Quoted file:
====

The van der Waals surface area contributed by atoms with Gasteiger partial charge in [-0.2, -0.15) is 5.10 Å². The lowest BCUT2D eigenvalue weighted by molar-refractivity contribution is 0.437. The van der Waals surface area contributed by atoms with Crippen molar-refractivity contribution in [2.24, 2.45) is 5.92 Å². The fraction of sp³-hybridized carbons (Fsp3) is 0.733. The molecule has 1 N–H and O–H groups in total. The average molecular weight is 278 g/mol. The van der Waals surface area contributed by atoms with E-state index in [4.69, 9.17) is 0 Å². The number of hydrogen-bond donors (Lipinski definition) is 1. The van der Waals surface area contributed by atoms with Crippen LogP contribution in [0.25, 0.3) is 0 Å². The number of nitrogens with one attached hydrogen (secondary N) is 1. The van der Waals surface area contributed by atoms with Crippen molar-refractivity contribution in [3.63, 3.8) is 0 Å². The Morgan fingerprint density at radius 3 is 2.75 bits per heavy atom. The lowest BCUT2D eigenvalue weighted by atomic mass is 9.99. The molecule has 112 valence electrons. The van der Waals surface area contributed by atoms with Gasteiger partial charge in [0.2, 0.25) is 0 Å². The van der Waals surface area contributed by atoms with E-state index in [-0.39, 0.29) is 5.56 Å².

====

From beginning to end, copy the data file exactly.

The van der Waals surface area contributed by atoms with Gasteiger partial charge in [-0.2, -0.15) is 5.10 Å². The lowest BCUT2D eigenvalue weighted by molar-refractivity contribution is 0.437. The van der Waals surface area contributed by atoms with Crippen molar-refractivity contribution in [2.24, 2.45) is 5.92 Å². The fraction of sp³-hybridized carbons (Fsp3) is 0.733. The molecule has 1 N–H and O–H groups in total. The average molecular weight is 278 g/mol. The van der Waals surface area contributed by atoms with E-state index in [4.69, 9.17) is 0 Å². The number of hydrogen-bond donors (Lipinski definition) is 1. The van der Waals surface area contributed by atoms with Crippen LogP contribution in [0.25, 0.3) is 0 Å². The number of nitrogens with one attached hydrogen (secondary N) is 1. The van der Waals surface area contributed by atoms with Crippen molar-refractivity contribution in [3.63, 3.8) is 0 Å². The Morgan fingerprint density at radius 3 is 2.75 bits per heavy atom. The lowest BCUT2D eigenvalue weighted by atomic mass is 9.99. The molecule has 112 valence electrons. The van der Waals surface area contributed by atoms with Gasteiger partial charge in [0.2, 0.25) is 0 Å². The van der Waals surface area contributed by atoms with E-state index in [-0.39, 0.29) is 5.56 Å².